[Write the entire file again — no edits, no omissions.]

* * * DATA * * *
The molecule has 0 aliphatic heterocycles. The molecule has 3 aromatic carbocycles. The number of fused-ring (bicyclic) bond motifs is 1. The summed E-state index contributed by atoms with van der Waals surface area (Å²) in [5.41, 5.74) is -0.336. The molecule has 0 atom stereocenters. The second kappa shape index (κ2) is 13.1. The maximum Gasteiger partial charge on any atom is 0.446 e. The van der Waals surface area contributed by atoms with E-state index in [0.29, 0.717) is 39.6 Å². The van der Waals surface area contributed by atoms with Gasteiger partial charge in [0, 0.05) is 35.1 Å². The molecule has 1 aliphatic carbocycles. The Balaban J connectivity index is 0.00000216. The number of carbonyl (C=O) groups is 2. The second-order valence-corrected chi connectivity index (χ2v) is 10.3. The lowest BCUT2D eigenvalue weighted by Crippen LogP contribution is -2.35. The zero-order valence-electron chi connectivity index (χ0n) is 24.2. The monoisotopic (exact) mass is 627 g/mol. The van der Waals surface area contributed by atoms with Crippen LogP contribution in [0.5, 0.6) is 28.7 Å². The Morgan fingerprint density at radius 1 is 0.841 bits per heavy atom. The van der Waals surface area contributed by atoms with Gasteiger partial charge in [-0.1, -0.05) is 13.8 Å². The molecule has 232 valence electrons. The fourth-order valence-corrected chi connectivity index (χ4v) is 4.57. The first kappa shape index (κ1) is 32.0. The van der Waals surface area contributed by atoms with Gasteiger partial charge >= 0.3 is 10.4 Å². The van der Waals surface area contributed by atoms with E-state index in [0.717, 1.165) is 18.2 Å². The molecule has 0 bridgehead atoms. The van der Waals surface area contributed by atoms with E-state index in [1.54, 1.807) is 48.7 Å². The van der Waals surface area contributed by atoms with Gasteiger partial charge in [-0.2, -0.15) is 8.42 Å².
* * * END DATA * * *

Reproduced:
The molecule has 0 aliphatic heterocycles. The molecule has 3 aromatic carbocycles. The number of fused-ring (bicyclic) bond motifs is 1. The summed E-state index contributed by atoms with van der Waals surface area (Å²) in [5.41, 5.74) is -0.336. The molecule has 0 atom stereocenters. The second kappa shape index (κ2) is 13.1. The maximum Gasteiger partial charge on any atom is 0.446 e. The van der Waals surface area contributed by atoms with E-state index in [0.29, 0.717) is 39.6 Å². The van der Waals surface area contributed by atoms with Gasteiger partial charge in [0, 0.05) is 35.1 Å². The molecule has 1 aliphatic carbocycles. The Balaban J connectivity index is 0.00000216. The number of carbonyl (C=O) groups is 2. The second-order valence-corrected chi connectivity index (χ2v) is 10.3. The lowest BCUT2D eigenvalue weighted by Crippen LogP contribution is -2.35. The zero-order valence-electron chi connectivity index (χ0n) is 24.2. The monoisotopic (exact) mass is 627 g/mol. The van der Waals surface area contributed by atoms with Crippen LogP contribution in [0.5, 0.6) is 28.7 Å². The Morgan fingerprint density at radius 1 is 0.841 bits per heavy atom. The van der Waals surface area contributed by atoms with Gasteiger partial charge in [-0.1, -0.05) is 13.8 Å². The molecule has 232 valence electrons. The fourth-order valence-corrected chi connectivity index (χ4v) is 4.57. The first kappa shape index (κ1) is 32.0. The van der Waals surface area contributed by atoms with Gasteiger partial charge >= 0.3 is 10.4 Å². The van der Waals surface area contributed by atoms with E-state index in [0.717, 1.165) is 18.2 Å². The molecule has 0 bridgehead atoms. The van der Waals surface area contributed by atoms with E-state index in [1.54, 1.807) is 48.7 Å². The van der Waals surface area contributed by atoms with Gasteiger partial charge in [-0.2, -0.15) is 8.42 Å².